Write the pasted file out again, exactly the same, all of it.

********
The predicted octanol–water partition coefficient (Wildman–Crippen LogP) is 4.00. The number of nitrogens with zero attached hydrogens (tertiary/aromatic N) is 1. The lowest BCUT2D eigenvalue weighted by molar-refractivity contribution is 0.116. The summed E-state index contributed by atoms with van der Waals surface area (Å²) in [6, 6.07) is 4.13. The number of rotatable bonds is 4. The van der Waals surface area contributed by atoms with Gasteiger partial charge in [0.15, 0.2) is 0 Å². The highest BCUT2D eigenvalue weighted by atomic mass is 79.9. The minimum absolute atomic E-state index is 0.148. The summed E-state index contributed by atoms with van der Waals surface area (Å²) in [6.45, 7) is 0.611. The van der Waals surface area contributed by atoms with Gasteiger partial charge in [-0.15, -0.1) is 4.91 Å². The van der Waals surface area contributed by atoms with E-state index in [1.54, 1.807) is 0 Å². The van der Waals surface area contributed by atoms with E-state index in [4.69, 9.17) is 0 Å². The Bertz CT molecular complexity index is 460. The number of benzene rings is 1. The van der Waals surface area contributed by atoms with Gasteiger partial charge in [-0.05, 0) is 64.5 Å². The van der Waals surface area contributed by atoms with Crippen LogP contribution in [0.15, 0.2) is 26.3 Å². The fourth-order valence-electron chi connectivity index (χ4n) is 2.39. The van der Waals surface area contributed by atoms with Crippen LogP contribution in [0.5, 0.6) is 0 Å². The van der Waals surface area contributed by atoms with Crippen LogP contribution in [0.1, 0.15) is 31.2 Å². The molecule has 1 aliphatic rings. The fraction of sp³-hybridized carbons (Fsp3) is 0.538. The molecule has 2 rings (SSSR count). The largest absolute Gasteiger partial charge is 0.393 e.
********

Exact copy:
The predicted octanol–water partition coefficient (Wildman–Crippen LogP) is 4.00. The number of nitrogens with zero attached hydrogens (tertiary/aromatic N) is 1. The lowest BCUT2D eigenvalue weighted by molar-refractivity contribution is 0.116. The summed E-state index contributed by atoms with van der Waals surface area (Å²) in [6, 6.07) is 4.13. The number of rotatable bonds is 4. The van der Waals surface area contributed by atoms with Gasteiger partial charge in [0.15, 0.2) is 0 Å². The highest BCUT2D eigenvalue weighted by atomic mass is 79.9. The minimum absolute atomic E-state index is 0.148. The summed E-state index contributed by atoms with van der Waals surface area (Å²) in [6.45, 7) is 0.611. The van der Waals surface area contributed by atoms with Gasteiger partial charge in [-0.15, -0.1) is 4.91 Å². The van der Waals surface area contributed by atoms with E-state index in [1.54, 1.807) is 0 Å². The van der Waals surface area contributed by atoms with E-state index in [4.69, 9.17) is 0 Å². The Bertz CT molecular complexity index is 460. The number of benzene rings is 1. The van der Waals surface area contributed by atoms with Gasteiger partial charge in [-0.05, 0) is 64.5 Å². The van der Waals surface area contributed by atoms with Crippen LogP contribution in [0.15, 0.2) is 26.3 Å². The fourth-order valence-electron chi connectivity index (χ4n) is 2.39. The van der Waals surface area contributed by atoms with Crippen LogP contribution in [0.5, 0.6) is 0 Å². The van der Waals surface area contributed by atoms with Crippen LogP contribution in [0.1, 0.15) is 31.2 Å². The molecule has 1 aliphatic rings. The fraction of sp³-hybridized carbons (Fsp3) is 0.538. The molecule has 2 rings (SSSR count). The largest absolute Gasteiger partial charge is 0.393 e.